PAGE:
Russia’s Yelena Isinbayeva is gently favoured Monday to win the Olympic women’s pole vault for a third straight time. And she won’t argue the point, never short of confidence when in her sport’s hottest spotlight.

“I feel really confident for the final,” Isinbayeva said Saturday, having easily cleared 4.55 metres in qualification to earn a spot in the final round. “Today, I jumped well, but weather was difficult.”

Indeed it was, given the wind that swirled in Olympic Stadium. At one point, a British jumper who was aborting an attempt was grabbed by a gust and carried away from the landing pad, deposited rudely and with considerable force back on the runway.

REUTERS/Mark Blinch

“I feel really confident for the final,” Isinbayeva said Saturday, having easily cleared 4.55 metres in qualification to earn a spot in the final round. “Today, I jumped well, but weather was difficult.”

Isinbayeva will headline a 12-woman field when the lengthy session begins Monday evening. It’s expected to be the typical game of high-altitude chess, athletes toying with bar height to both challenge themselves and psyche out the opposition.

Watching with great interest in the sport’s best classroom will be Canada’s Mélanie Blouin, who failed to make the final in her first trip to the Olympics. The 22-year-old from Quebec cleared bars of 4.10 and 4.25 metres, a favourable wind at her back. But as the stiff breeze changed, so did the fortunes of the Université Laval student. She missed three attempts of 4.40, ending her Games.

Even a lifetime best of 4.40 wouldn’t have brought her into the final; two jumpers who cleared 4.50 were also eliminated.

“I had some luck with my first two jumps because the wind was with me,” Blouin said. “But it’s hard to control the pole when the wind’s in your face. When you have a headwind, you slow down and maybe it’s dangerous a little bit.”

Blouin entered 12 competitions this season in all kinds of weather, but the Olympics are a different beast altogether.

“It was amazing, just crazy, but I liked it a lot,” she said. “I want to come back in four years. I learned here I need to be by myself and not pay attention to other girls. They want to distract you to beat you.”

Blouin was awed, at first, to see Isinbayeva in the stadium, preparing for work. But by the time the Quebecer had taken her five jumps and was back in the stadium’s mixed zone, talking to reporters, the legendary Russian hadn’t even begun to compete.

Isinbayeva entered the contest at 4.50, cleared that, then went over 4.55 to call it a day.

She seems most likely to be challenged by American Jennifer Suhr, who took just one qualifying jump of 4.55 to advance. Surh was second to Isinbayeva in Beijing four summers ago, her 4.92 vault second all-time in the world to the Russian’s 2008 world record of 5.06.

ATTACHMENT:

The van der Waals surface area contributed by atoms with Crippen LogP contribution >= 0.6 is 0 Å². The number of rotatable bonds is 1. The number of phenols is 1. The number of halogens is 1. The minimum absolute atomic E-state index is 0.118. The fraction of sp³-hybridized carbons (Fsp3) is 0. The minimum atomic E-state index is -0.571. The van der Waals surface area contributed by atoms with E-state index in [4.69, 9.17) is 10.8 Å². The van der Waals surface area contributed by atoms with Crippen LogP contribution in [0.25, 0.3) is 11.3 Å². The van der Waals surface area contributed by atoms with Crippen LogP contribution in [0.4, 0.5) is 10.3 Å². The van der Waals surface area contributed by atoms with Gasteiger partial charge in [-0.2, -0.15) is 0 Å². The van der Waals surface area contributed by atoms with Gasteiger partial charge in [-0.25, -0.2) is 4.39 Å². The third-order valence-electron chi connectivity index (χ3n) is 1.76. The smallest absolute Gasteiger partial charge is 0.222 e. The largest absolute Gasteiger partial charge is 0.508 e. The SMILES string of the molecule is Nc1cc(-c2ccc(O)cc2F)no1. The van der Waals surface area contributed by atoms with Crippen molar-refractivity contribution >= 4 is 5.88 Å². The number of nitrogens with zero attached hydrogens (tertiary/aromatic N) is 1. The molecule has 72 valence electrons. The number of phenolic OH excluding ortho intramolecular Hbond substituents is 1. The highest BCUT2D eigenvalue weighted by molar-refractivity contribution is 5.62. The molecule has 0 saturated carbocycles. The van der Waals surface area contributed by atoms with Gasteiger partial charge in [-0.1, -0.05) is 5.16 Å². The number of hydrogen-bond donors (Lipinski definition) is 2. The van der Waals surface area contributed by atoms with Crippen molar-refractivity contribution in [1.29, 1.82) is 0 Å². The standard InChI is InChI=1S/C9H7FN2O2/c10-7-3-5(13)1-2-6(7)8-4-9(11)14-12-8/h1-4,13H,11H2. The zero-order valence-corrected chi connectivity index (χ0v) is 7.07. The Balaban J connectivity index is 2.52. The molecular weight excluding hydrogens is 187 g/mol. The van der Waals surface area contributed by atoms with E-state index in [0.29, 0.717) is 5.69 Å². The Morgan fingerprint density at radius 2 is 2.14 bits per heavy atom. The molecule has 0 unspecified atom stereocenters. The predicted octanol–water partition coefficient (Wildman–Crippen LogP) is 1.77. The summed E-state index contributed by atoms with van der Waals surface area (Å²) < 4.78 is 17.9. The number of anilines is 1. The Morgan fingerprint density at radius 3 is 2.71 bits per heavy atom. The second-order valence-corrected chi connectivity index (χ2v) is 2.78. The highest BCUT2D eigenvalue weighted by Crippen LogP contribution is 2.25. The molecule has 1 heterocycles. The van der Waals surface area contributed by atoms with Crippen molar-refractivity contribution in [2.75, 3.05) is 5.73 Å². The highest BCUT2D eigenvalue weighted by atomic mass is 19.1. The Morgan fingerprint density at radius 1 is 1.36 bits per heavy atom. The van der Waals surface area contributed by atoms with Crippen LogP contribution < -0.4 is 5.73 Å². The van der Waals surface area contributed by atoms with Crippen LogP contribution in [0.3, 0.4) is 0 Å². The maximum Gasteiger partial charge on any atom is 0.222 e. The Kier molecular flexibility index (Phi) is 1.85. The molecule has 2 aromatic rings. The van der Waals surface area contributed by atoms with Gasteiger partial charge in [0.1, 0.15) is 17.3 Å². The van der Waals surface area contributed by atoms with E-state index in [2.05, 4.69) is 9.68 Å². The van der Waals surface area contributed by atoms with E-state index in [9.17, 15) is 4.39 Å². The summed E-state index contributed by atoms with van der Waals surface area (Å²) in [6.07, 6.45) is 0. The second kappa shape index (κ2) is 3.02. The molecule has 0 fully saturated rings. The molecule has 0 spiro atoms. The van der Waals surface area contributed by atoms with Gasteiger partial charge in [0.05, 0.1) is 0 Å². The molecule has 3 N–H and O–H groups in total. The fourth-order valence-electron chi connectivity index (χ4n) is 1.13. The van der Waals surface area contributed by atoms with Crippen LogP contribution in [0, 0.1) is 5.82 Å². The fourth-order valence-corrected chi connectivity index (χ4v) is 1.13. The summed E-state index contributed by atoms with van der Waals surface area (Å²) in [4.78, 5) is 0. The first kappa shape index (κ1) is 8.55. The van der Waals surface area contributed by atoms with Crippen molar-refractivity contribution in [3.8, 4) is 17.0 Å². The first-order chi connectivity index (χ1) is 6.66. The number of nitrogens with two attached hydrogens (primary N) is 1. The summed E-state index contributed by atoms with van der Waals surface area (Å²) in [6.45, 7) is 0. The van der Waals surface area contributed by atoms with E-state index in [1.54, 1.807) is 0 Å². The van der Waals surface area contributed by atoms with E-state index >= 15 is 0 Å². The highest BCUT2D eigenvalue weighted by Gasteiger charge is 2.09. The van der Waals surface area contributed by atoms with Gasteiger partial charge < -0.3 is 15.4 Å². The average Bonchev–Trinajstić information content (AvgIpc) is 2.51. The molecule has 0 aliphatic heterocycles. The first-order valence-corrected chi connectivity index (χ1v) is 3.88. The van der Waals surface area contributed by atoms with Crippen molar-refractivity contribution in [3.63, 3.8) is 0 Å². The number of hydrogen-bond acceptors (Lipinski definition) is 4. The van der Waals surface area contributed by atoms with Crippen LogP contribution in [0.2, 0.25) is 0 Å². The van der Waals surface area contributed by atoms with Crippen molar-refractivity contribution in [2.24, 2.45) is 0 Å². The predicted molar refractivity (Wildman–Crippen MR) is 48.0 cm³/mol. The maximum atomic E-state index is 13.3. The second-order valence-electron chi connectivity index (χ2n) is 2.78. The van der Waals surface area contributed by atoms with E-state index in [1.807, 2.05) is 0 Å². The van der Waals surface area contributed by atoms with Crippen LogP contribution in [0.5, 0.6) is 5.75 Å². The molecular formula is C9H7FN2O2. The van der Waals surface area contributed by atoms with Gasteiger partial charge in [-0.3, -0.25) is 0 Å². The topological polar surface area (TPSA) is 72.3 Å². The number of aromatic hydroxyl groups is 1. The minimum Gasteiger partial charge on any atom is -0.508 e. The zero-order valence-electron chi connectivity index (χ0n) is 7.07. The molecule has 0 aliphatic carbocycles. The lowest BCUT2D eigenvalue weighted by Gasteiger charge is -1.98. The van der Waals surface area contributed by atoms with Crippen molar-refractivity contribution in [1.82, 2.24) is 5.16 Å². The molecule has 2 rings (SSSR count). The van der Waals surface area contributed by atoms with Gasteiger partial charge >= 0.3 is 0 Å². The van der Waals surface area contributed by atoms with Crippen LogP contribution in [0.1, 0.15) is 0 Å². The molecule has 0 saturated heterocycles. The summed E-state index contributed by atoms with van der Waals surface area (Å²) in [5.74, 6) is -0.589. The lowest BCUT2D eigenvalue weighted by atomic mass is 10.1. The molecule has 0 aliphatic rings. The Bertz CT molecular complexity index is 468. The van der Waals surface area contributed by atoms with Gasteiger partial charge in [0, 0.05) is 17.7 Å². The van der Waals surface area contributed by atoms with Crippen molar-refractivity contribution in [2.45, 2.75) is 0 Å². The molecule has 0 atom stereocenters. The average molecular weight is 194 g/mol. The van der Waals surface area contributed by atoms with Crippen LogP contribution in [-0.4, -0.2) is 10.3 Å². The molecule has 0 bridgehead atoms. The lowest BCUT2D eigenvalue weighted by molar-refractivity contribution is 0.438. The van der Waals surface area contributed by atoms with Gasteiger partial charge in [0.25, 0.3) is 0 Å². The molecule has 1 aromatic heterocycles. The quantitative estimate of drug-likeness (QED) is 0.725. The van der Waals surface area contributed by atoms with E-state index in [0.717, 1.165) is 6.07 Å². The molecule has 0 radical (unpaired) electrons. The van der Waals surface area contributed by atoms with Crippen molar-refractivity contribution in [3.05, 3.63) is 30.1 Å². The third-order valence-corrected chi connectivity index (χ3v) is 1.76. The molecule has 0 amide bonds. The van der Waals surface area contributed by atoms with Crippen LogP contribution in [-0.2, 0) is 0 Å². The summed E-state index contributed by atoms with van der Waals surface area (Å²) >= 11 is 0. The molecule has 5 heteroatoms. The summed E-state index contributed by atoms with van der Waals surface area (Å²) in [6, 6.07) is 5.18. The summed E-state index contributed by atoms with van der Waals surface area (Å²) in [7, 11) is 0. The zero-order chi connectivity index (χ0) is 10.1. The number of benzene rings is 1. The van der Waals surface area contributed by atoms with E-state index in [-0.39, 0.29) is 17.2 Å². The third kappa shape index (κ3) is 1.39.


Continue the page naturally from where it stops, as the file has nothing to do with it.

It was Olympic rookie Suhr – maiden name Stuczynski in 2008 – who was infamous for having said before the Games: “I hope we do some damage and, you know, kick some Russian butt.”

Pretty harmless, but Isinbayeva took it personally.

“I am not deaf. I can read interviews and hear what is being talked about,” she sniffed in her gold-medal news conference. “It made me really angry because I said, ‘How is it possible to speak like this about me?’ When I found out, it wasn’t nice, first of all, because she must respect me and know her position. Now she knows it.”

So there, Isinbayeva scolded, spanking Suhr for what was some very tame trash-talking.

The two women, and 10 others, now meet here with Isinbayeva hardly the invincible athlete she was four years ago. The Russian holds the 11 top vaults of all time, 17 of the top 20; Surh has the other three. Only Isinbayeva has ever cleared five metres. But the 30-year-old didn’t record a height at the 2009 world championship or the 2010 world indoors. Isinbayeva walked away from the sport, disillusioned, returning to finish sixth at last summer’s worlds.

She showed flashes of her old form indoors this season, even establishing a world record of 5.01. But her only two outdoor meets were underwhelming enough — 4.75 and three misses at 4.70 — to leave the Olympic field believing that, finally, she can be taken.

In Beijing, Isinbayeva was a riot to observe, stalling until the final track event of the night was done so that she could have the rapt attention for herself of all 80,000 packed into the stadium.

By now alone in the vaulting contest, already assured of gold, she twice failed at 4.95 in her bid to improve the Olympic record by .04, before a successful final try.

Then, the bar went into the stratosphere at 5.05, one centimetre above her own world record. Twice she toppled it, then she camped out on the grass with a towel draped over her head, everyone staring at this solitary, motionless figure.

Finally, up and over she went. By half a metre, it seemed.



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